An investigation of the performance and stability of zinc oxide thin-film transistors and the role of high-k dielectrics.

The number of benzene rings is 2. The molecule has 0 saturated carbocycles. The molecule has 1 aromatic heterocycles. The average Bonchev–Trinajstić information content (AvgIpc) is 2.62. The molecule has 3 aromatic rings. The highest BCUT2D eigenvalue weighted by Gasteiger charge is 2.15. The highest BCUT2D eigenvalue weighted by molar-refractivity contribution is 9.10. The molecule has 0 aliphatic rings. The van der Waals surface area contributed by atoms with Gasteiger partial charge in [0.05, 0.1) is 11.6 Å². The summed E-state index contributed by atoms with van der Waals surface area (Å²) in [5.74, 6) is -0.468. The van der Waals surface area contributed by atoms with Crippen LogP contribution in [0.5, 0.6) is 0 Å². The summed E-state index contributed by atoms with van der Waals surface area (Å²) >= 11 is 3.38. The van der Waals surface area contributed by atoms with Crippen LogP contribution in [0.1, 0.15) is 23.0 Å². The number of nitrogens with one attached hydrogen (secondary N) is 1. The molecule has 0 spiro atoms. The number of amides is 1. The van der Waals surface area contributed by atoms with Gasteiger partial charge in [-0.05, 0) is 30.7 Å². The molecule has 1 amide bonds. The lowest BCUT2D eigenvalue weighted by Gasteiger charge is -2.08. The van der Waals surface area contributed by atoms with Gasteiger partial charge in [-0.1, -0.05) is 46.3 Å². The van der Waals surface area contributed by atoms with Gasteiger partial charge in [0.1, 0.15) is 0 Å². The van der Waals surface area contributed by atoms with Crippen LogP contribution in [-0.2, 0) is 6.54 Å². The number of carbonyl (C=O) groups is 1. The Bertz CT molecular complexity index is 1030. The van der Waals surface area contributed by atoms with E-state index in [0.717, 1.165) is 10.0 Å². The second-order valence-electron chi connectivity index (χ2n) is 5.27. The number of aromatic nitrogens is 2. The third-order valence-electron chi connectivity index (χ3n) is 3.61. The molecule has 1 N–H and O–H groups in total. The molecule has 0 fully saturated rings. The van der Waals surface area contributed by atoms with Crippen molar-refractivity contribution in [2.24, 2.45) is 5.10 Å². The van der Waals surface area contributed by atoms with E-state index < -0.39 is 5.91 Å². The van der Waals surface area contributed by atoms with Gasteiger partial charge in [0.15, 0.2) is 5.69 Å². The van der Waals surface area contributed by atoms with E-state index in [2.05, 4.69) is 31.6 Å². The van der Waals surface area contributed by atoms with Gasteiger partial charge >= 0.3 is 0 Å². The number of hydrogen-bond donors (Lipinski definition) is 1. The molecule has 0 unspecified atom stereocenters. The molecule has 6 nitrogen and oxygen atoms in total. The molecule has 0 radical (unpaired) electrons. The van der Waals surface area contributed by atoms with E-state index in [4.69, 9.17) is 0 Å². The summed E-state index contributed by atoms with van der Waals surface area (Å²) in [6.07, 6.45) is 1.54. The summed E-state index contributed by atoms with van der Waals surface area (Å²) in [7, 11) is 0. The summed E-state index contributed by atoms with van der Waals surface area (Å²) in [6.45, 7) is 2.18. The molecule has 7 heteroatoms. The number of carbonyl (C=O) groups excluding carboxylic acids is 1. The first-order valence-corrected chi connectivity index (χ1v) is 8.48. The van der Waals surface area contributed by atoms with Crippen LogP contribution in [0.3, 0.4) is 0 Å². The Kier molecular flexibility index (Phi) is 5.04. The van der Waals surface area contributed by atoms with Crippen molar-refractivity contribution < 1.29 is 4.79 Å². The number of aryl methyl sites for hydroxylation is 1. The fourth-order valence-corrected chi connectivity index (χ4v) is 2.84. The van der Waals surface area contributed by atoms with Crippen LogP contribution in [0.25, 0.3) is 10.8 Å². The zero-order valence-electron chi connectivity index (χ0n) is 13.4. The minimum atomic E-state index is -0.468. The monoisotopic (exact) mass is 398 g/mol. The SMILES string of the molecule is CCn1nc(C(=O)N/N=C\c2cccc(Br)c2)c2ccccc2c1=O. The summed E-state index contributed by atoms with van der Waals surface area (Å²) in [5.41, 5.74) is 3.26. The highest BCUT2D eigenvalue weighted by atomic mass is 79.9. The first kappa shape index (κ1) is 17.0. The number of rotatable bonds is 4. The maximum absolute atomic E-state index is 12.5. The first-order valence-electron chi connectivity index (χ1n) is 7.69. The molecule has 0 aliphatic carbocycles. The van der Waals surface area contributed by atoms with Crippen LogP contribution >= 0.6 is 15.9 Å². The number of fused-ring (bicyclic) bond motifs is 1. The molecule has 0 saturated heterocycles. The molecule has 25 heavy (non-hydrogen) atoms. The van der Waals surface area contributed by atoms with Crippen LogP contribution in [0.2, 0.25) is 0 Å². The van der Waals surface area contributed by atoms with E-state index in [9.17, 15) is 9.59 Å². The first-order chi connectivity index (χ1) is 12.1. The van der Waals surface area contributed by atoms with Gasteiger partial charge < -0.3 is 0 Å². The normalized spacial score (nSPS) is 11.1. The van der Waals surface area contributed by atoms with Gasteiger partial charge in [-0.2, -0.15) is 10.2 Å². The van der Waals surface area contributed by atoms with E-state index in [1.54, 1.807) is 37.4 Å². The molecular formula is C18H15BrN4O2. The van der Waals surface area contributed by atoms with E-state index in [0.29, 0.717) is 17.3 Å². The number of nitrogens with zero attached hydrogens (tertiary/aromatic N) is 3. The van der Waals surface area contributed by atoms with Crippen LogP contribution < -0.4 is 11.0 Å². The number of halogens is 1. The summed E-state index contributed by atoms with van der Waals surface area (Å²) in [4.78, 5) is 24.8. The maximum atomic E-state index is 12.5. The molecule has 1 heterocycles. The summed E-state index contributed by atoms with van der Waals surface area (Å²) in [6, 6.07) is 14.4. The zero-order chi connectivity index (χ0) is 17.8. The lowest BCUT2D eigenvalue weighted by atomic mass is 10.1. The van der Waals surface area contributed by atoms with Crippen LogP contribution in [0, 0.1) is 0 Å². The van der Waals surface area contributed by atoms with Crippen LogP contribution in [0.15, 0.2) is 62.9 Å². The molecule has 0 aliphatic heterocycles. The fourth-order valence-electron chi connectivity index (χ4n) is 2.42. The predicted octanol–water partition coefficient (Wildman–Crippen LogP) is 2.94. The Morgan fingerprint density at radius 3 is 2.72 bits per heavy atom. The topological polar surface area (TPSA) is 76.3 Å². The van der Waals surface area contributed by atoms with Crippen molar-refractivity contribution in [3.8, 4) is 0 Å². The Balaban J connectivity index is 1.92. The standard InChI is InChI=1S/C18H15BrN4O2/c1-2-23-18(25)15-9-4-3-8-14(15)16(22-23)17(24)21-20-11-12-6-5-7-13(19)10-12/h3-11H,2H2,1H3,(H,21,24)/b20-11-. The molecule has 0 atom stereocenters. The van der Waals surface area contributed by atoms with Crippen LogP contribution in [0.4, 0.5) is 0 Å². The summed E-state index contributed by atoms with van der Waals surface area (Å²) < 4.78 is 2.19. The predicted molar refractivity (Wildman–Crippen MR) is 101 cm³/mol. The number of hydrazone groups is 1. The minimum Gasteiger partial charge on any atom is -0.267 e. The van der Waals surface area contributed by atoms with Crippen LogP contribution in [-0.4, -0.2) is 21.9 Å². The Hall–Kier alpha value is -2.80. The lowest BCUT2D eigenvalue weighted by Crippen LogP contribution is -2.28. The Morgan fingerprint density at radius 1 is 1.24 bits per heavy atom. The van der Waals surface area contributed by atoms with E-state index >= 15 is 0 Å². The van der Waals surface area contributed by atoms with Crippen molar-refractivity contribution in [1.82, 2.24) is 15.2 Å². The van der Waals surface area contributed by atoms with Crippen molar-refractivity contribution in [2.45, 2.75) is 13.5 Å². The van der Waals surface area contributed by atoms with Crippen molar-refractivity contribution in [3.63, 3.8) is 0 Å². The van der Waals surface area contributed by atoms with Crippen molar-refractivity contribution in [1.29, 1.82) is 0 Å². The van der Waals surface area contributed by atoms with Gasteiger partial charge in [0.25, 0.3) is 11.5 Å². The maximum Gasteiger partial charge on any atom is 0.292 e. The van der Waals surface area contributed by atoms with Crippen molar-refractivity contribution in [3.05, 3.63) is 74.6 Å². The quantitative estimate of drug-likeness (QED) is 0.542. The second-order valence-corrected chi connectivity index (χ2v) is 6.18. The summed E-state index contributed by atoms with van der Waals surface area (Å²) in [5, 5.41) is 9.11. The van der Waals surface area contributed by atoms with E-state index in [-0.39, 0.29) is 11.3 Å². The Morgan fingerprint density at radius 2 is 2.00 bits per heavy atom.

Transparent oxide semiconducting films have continued to receive considerable attention, from a fundamental and application-based point of view, primarily because of their useful fundamental properties. Of particular interest is zinc oxide (ZnO), an n-type semiconductor that exhibits excellent optical, electrical, catalytic and gas-sensing properties, and has many applications in various fields. In this work, thin film transistor (TFT) arrays based on ZnO have been prepared by reactive radio frequency (RF) magnetron sputtering. Prior to the TFT fabrication, ZnO layers were sputtered on to glass and silicon substrates, and the deposition parameters optimised for electrical resistivities suitable for TFT applications. The sputtering process was carried out at room temperature with no intentional heating. The aim of this work is to prepare ZnO thin films with stable semiconducting electrical properties to be used as the active channel in TFTs; and to understand the role of intrinsic point defects in device performance and stability. The effect of oxygen (O2) adsorption on TFT device characteristics is also investigated. The structural quality of the material (defect type and concentration), electrical and optical properties (transmission/absorption) of semiconductor materials are usually closely correlated. Using the Vienna ab-initio simulation package (VASP), it is predicted that O2 adsorption may influence film transport properties only within a few atomic layers beneath the adsorption site. These findings were exploited to deposit thin films that are relatively stable in atmospheric ambient with improved TFT applications. TFTs incorporating the optimised layer were fabricated and demonstrated very impressive performance metrics, with effective channel mobilities as high as 30 cm2/V-1s-1, on-off current ratios of 107 and sub-threshold slopes of 0.9 – 3.2 V/dec. These were found to be dependent on film thickness (~15 – 60 nm) and the underlying dielectric (silicon dioxide (SiO2), gadolinium oxide (Gd2O3), yttrium oxide (Y2O3) and hafnium oxide (HfO2)). In this work, prior to sputtering the ZnO layer (using a ZnO target of 99.999 % purity), the sputtering chamber was evacuated to a base pressure ~4 x 10-6 Torr. Oxygen (O2) and argon (Ar) gas (with O2/Ar ratio of varying proportions) were then pumped into the chamber and the deposition process optimised by varying the RF power between 25 and 500 W and the O2/Ar ratio between 0.010 to 0.375. A two-level factorial design technique was implemented to test specific parameter combinations (i.e. RF power and O2/Ar ratio) and then statistical analysis was utilised to map out the responses. The ZnO films were sputtered on glass and silicon substrates for transparency and resistivity measurements, and TFT fabrication respectively. For TFT device fabrication, ZnO films were deposited onto thermally-grown silicon dioxide (SiO2) or a high-k dielectric layer (HfO2, Gd2O3 and Y2O3) deposited by a metal-organic chemical deposition (MOCVD) process. Also, by using ab initio simulation as implemented in the “Vienna ab initio simulation package (VASP)”, the role of oxygen adsorption on the electrical stability of ZnO thin film is also investigated. The results indicate that O2 adsorption on ZnO layers could modify both the electronic density of states in the vicinity of the Fermi level and the band gap of the film. This study is complemented by studying the effects of low temperature annealing in air on the properties of ZnO films. It is speculated that O2 adsorption/desorption at low temperatures (150 – 350 0C) induces variations in the electrical resistance, band gap and Urbach energy of the film, consistent with the trends predicted from DFT results.
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